Thursday, January 29, 2009

Option 1 - The Death of Meaning

Lyotard's essay "Can Thought Go on Without a Body?" is difficult and full of many difficult passages. It is an intriguing essay, but hard to really engage with without understanding some of the more difficult parts. Parts of the first paragraph on page 11 are particularly hard to understand, and this is what I shall focus on.

By far, the most difficult sentences in this paragraph are in the middle of it: "Look here: you try to think of the event in its quod, in the advent of 'it so happens that' before any quiddity, don't you? Well, you'll grant the explosion of the sun is the quod itself, no subsequent assignment being possible." At first glance, this passage seems almost gibberish. 'Quod' has no definition by itself, outside of such latin phrases as 'quod erat demonstratum' (QED). Quiddity, according to thefreedictionary.com means "The real nature of a thing; the essence". A paraphrase of this passage might read then: 'Look here: you try to think of the event logically before its true essence, don't you? Well, you'll grant the explosion of the sun is the logical end itself, since nothing comes after it.'

The passages before and after naturally provide some context. Before the above passage, he says: "You'll have been seduced and deceived by what you call nature, by a congruence of mind and things. Claudel calls this a 'co-naissance', and Merleau-Ponty spoke of the chiasmus of the eye and the horizon, a fluid in which the mind floats. The solar explosion, the mere thought of that explosion, should awaken you from this euphoria." What Lyotard appears to be expressing here is that philospohers and the like glory in this sort of co-existence of the mind and the things that surround it, and shape it, but that this attitude will not serve them in the end, when everything is dead with the sun. That this positive attitude of the mind and things takes for granted the existence of the earth, and betrays the transitory and chance nature of human existence.

The passage after the first one, likewise provides context. In it, Lyotard states: "Of that death alone, Epicurus ought to have said what he says about death - that I have nothing to do with it, since if it's present, I'm not, and if I'm present, it's not. Human death is included in the life of the human mind. Solar death implies an irreparably exclusive disjunction between death and thought: if there's death, then there's no thought." What he seems to mean here is that when one person dies, there are other people to make sense of that loss, to understand it. But when all life is extinguised by the death of the sun, there is no one left to make any sense of it; it is just over.

The first passage, then, implies that logical thinking and most human endeavors are meaningless, because when the sun dies, it will all be over; not remembered, not even forgotten, because there would be no one left even to forget it. These passages, and indeed, the whole essay, need to be so difficult because without it the gravity of the situation, the death of the sun, would not be understood at all. If he were to simply say that 'After the sun is dead, nothing will matter' it would make no impression on any reader. Something stated so bluntly is easy to ignore; but by making the passages so difficult, the reader must wrestle to understand the meaning, and by doing so, also wrestle to understand the nature of the death of the sun, and thus Lyotard's point.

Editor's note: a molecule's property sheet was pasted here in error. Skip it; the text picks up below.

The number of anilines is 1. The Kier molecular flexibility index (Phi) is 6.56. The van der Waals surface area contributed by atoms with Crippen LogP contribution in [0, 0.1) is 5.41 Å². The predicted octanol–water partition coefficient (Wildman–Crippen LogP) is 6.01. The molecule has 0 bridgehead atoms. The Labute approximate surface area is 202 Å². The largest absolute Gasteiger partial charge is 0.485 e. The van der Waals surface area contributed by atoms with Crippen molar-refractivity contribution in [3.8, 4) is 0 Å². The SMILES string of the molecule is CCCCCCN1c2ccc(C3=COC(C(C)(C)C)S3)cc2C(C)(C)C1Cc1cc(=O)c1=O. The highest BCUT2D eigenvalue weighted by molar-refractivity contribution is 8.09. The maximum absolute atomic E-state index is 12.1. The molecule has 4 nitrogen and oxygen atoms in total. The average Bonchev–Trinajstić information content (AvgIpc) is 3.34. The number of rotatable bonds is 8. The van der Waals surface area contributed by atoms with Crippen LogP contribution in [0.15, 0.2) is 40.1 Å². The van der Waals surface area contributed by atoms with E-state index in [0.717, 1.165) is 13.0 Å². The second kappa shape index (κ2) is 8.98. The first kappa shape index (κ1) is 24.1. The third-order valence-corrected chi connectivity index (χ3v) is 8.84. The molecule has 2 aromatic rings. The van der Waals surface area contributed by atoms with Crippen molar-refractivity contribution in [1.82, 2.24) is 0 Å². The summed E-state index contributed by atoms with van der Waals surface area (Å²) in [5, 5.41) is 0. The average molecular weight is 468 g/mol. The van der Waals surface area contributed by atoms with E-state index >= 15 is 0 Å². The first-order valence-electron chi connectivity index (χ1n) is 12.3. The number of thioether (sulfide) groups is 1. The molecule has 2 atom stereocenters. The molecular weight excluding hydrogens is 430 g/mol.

3 comments:

tricia said...

Your points are well-thought out and well-arranged.

In the first paragraph, you use the word 'difficult' too many times-3. There are a great many words that could be used instead, without such redundancy being felt on the reader's part. I also took note of the 'with without' sentence, which required a second read. Your introduction is less an introduction than a... um... a... I don't know what to call it. You tell us what you'll be doing, but it might be better to lay out your argument. Yes, Lyotard's essay is complex, it's hard to engage in, and it requires knowledge to understand some of the more difficult passages. Tell us, maybe, why you chose that particular passage:

The first paragraph on page 11 brings to thought some of the most difficult ideas of our 'inhuman' times. I will seek to reword Lyotard's argument so that its contextual meaning will be more readily understood and engaging.

At the end of the second paragraph, I love how you reword the idea with more simplistic and direct language. It's quite helpful and lays a solid ground for the rest of your argument. Can you pull your own definition of 'quod'? I feel, in order for an author to justify the making-up of a word, he would have to have a very solidified idea of what that word needed to portray.

Third paragraph: what do you mean by... 'the transitory and chance nature of human existence."?

Fourth paragraph: Good. You seem to have an understanding of the ideas Lyotard presents. You explain them well.

End: I totally agree with the reasoning behind the complexity of the article. It's almost like a 'self-discovery' text. When you whittle down the wordiness and fluff, you are left with your own little discovery, your own little truth. In a sense, you could not fully comprehend that truth unless you had yourself come to find it.

Great job Megan!